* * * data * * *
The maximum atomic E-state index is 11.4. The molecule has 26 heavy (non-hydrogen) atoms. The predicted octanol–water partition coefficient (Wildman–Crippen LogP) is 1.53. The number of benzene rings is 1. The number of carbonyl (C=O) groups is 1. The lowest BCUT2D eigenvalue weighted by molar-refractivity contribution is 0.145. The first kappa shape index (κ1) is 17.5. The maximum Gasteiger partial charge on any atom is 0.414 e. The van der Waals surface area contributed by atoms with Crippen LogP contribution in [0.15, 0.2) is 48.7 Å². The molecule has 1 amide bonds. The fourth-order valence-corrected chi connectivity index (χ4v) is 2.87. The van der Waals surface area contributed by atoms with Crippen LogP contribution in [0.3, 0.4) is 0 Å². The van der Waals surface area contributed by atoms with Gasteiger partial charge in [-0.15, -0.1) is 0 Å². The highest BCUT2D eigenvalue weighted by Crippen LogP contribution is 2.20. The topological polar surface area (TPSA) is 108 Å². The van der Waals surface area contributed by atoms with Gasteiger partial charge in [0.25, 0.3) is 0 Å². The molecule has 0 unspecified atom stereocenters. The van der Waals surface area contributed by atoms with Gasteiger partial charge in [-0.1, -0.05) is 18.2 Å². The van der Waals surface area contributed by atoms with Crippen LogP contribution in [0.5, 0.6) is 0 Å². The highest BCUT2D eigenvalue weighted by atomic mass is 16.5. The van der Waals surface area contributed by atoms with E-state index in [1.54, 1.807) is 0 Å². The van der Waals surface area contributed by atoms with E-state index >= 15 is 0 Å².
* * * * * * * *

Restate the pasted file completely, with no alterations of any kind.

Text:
The maximum atomic E-state index is 11.4. The molecule has 26 heavy (non-hydrogen) atoms. The predicted octanol–water partition coefficient (Wildman–Crippen LogP) is 1.53. The number of benzene rings is 1. The number of carbonyl (C=O) groups is 1. The lowest BCUT2D eigenvalue weighted by molar-refractivity contribution is 0.145. The first kappa shape index (κ1) is 17.5. The maximum Gasteiger partial charge on any atom is 0.414 e. The van der Waals surface area contributed by atoms with Crippen LogP contribution in [0.15, 0.2) is 48.7 Å². The molecule has 1 amide bonds. The fourth-order valence-corrected chi connectivity index (χ4v) is 2.87. The van der Waals surface area contributed by atoms with Crippen LogP contribution in [0.3, 0.4) is 0 Å². The van der Waals surface area contributed by atoms with Gasteiger partial charge in [-0.15, -0.1) is 0 Å². The highest BCUT2D eigenvalue weighted by Crippen LogP contribution is 2.20. The topological polar surface area (TPSA) is 108 Å². The van der Waals surface area contributed by atoms with Gasteiger partial charge in [0.25, 0.3) is 0 Å². The molecule has 0 unspecified atom stereocenters. The van der Waals surface area contributed by atoms with Gasteiger partial charge in [-0.1, -0.05) is 18.2 Å². The van der Waals surface area contributed by atoms with Crippen LogP contribution in [0.5, 0.6) is 0 Å². The highest BCUT2D eigenvalue weighted by atomic mass is 16.5. The van der Waals surface area contributed by atoms with E-state index in [1.54, 1.807) is 0 Å². The van der Waals surface area contributed by atoms with E-state index >= 15 is 0 Å².